Deputy Minister in the Prime Minister’s Department (Religious Affairs) Ahmad Marzuk Shaary said the sale of THP’s assets would not resolve the company’s debt burden; instead, it would require a debt restructuring to manage the cash flow.
“Seventy-five per cent of loans taken by THP are from (parent company) Tabung Haji. The important question here is what’s all the hurry in selling (THP’s subsidiaries) when commodity prices are in the recovery process,” he said in response to questions by Tan Sri Noh Omar (BN-Tanjong Karang) on the justification for the asset sale as well as on the area and number of plantations being disposed of.
Ahmad Marzuk said the decision to divest the 14 THP subsidiaries, which own a combined 76,957 hectares (ha) or 76.2 per cent of the group’s land totalling 100,976ha as at Dec 31 last year, was made during the Pakatan Harapan administration in August 2019.
He said checks by the Prime Minister’s Department (Religious Affairs) found four of the 14 subsidiaries were profitable. They are THP Ibok, THP Pelita Sadong, THP Pelita Gedong and Hydroflow.
According to THP’s 2019 annual report, as at Dec 31, 2019, THP Ibok owned 958ha in Terengganu, THP Pelita Sadong owned 4,567ha in Sarawak, THP Pelita Gedong owned 8,011ha in Sarawak, and Hydroflow had 5,583ha in Sarawak.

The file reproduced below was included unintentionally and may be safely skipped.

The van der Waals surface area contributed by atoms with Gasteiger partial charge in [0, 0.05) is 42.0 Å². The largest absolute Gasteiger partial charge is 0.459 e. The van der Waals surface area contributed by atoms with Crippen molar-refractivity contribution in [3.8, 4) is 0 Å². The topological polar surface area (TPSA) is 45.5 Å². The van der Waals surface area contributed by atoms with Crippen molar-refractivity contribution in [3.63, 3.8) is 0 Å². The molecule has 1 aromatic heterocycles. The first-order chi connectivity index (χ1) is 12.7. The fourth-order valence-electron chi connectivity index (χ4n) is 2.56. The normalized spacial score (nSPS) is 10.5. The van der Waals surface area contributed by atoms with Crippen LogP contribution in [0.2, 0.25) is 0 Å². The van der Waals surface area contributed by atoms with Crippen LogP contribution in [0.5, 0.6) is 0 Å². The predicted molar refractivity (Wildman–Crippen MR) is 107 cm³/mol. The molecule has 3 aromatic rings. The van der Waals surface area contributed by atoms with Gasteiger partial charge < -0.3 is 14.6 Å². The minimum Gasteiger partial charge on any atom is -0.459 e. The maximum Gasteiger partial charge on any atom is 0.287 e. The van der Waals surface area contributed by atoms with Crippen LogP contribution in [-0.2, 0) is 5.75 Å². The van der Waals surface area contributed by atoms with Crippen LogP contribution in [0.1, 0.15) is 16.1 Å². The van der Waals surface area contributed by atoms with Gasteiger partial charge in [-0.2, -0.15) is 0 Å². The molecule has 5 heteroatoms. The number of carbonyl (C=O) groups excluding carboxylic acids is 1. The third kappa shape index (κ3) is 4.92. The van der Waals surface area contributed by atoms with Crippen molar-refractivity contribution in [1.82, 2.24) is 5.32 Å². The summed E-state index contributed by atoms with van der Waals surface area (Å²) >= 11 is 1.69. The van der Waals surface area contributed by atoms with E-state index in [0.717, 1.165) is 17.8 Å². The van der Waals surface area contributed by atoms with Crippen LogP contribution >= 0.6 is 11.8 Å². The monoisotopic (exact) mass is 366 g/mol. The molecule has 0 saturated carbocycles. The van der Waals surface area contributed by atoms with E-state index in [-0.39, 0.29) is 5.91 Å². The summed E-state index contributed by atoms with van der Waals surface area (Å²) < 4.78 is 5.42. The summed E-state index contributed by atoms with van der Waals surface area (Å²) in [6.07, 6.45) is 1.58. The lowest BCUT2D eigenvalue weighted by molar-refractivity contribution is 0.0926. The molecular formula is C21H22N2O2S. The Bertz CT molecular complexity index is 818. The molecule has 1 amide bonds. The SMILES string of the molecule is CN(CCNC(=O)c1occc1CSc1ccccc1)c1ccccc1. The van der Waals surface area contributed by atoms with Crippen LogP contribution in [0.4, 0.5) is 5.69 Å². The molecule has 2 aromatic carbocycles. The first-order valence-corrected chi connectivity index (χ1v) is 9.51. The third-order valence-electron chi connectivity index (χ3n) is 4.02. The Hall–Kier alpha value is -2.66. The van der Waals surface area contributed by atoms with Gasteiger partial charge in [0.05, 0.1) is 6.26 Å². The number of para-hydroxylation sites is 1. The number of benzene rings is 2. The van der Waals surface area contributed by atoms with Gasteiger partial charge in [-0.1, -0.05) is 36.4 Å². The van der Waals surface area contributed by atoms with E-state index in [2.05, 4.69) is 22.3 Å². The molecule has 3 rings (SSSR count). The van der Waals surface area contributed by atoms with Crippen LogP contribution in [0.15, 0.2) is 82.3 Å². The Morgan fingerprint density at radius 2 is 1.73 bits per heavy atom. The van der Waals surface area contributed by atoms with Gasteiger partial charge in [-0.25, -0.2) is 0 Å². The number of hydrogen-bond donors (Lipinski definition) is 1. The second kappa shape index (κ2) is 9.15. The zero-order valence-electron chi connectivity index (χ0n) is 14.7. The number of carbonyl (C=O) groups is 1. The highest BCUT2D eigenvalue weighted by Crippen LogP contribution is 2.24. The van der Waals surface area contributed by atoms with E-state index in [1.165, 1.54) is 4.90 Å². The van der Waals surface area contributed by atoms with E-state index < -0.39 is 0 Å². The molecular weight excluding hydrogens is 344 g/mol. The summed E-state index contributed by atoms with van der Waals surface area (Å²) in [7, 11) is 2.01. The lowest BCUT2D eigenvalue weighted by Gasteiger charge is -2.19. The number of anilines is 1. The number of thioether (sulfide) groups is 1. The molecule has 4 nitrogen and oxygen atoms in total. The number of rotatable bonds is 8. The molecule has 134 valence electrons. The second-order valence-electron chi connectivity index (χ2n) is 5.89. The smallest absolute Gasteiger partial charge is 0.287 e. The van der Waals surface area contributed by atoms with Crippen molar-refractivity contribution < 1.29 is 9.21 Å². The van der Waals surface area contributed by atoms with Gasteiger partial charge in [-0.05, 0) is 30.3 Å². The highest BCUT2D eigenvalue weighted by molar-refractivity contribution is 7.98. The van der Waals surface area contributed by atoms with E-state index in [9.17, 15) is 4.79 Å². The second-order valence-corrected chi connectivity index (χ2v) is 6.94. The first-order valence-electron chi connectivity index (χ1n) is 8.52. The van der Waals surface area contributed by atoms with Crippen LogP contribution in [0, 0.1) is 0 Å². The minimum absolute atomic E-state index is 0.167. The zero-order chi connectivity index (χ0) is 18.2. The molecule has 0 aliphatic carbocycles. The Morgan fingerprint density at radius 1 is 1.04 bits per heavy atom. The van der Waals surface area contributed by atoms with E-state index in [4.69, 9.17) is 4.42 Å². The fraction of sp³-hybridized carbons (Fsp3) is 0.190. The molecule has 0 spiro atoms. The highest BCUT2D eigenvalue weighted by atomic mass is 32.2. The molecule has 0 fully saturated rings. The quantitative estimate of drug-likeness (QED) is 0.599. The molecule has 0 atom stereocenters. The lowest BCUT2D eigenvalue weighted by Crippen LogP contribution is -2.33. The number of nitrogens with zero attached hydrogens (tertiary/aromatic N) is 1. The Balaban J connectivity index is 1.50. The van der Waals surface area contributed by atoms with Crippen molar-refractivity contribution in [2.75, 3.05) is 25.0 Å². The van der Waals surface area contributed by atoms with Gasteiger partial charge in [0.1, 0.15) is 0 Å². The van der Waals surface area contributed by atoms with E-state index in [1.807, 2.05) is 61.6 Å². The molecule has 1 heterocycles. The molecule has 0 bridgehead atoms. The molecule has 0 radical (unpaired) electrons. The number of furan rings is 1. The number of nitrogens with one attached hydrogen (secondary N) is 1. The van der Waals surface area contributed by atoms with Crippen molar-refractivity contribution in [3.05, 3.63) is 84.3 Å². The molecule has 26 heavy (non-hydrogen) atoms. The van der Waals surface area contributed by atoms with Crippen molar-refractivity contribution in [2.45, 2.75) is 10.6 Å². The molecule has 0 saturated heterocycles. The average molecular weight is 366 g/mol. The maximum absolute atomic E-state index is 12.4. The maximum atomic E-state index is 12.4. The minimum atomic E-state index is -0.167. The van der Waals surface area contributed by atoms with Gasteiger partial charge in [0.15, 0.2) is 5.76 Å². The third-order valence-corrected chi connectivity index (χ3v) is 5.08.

The decision to sell the plantations was made when palm oil prices saw a serious decline which led to the THP subsidiaries incurring losses.
According to Ahmad Marzuk, Pakatan Harapan’s action which affected relations with China and India, led to a plunge in palm oil exports and prices.
On THP’s disposal of its 70 per cent equity interest in THP-YT Plantation Sdn Bhd to TDM Bhd (a subsidiary of the Terengganu state government), he said the RM7 million sale of THP-YT, which owns a total plantation land of 2,594ha in Terengganu, was being finalised and the transaction was done at market price.
Also being finalised was the disposal of 100 per cent of Bumi Suria Ventures Sdn Bhd and Maju Warisan Mas Sdn Bhd, which own 6,514ha in Sarawak, to non-Bumiputera company Tamaco Plantation Sdn Bhd, he said.
He said the RM170 million sale of the two companies was still at the Economic Planning Unit’s approval consideration stage, as such sale to a non-Bumiputera company must get the EPU’s green-light.
The sale of Bumi Suria Ventures and Maju Warisan Mas was awaiting approval to determine whether the sale was done at market price and whether the divestment would impact THP’s long-term planning and profitability.
Ahmad Marzuk said under the Perikatan Nasional (PN)-led government, investor confidence had improved and crude palm oil prices were recovering following a revival in international trade relations.